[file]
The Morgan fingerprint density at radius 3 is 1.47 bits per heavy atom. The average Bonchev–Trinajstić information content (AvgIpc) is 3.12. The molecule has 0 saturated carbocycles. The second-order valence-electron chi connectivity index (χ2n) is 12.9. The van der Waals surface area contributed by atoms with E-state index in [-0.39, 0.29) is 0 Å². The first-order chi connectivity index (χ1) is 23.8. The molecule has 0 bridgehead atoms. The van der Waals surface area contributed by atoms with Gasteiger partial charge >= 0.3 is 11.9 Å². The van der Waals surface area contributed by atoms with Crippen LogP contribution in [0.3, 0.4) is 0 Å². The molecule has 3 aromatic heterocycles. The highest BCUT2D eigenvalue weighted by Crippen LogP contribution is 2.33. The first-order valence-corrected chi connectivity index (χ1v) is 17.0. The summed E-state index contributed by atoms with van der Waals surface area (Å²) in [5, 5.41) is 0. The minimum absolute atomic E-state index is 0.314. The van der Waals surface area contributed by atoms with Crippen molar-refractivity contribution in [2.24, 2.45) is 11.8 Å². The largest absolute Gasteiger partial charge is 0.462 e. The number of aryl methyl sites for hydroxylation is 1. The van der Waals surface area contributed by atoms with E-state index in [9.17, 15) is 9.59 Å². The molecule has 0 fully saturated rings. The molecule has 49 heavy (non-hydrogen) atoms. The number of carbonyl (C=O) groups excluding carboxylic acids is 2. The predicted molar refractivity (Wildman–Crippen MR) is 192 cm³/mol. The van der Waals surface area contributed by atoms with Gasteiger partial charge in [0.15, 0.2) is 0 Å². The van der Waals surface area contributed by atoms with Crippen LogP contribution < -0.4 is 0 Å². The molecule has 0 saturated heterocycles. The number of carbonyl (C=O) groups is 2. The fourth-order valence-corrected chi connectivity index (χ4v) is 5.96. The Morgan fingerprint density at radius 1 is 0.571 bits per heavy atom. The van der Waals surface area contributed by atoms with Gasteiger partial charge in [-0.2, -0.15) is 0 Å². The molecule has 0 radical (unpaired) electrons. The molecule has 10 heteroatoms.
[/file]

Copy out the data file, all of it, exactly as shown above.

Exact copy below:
The Morgan fingerprint density at radius 3 is 1.47 bits per heavy atom. The average Bonchev–Trinajstić information content (AvgIpc) is 3.12. The molecule has 0 saturated carbocycles. The second-order valence-electron chi connectivity index (χ2n) is 12.9. The van der Waals surface area contributed by atoms with E-state index in [-0.39, 0.29) is 0 Å². The first-order chi connectivity index (χ1) is 23.8. The molecule has 0 bridgehead atoms. The van der Waals surface area contributed by atoms with Gasteiger partial charge >= 0.3 is 11.9 Å². The van der Waals surface area contributed by atoms with Crippen LogP contribution in [0.3, 0.4) is 0 Å². The molecule has 3 aromatic heterocycles. The highest BCUT2D eigenvalue weighted by Crippen LogP contribution is 2.33. The first-order valence-corrected chi connectivity index (χ1v) is 17.0. The summed E-state index contributed by atoms with van der Waals surface area (Å²) in [5, 5.41) is 0. The minimum absolute atomic E-state index is 0.314. The van der Waals surface area contributed by atoms with Crippen molar-refractivity contribution in [2.24, 2.45) is 11.8 Å². The largest absolute Gasteiger partial charge is 0.462 e. The number of aryl methyl sites for hydroxylation is 1. The van der Waals surface area contributed by atoms with E-state index in [9.17, 15) is 9.59 Å². The molecule has 0 fully saturated rings. The molecule has 49 heavy (non-hydrogen) atoms. The number of carbonyl (C=O) groups excluding carboxylic acids is 2. The predicted molar refractivity (Wildman–Crippen MR) is 192 cm³/mol. The van der Waals surface area contributed by atoms with Gasteiger partial charge in [0.15, 0.2) is 0 Å². The van der Waals surface area contributed by atoms with Crippen LogP contribution < -0.4 is 0 Å². The molecule has 0 saturated heterocycles. The number of carbonyl (C=O) groups is 2. The fourth-order valence-corrected chi connectivity index (χ4v) is 5.96. The Morgan fingerprint density at radius 1 is 0.571 bits per heavy atom. The van der Waals surface area contributed by atoms with Gasteiger partial charge in [-0.2, -0.15) is 0 Å². The molecule has 0 radical (unpaired) electrons. The molecule has 10 heteroatoms.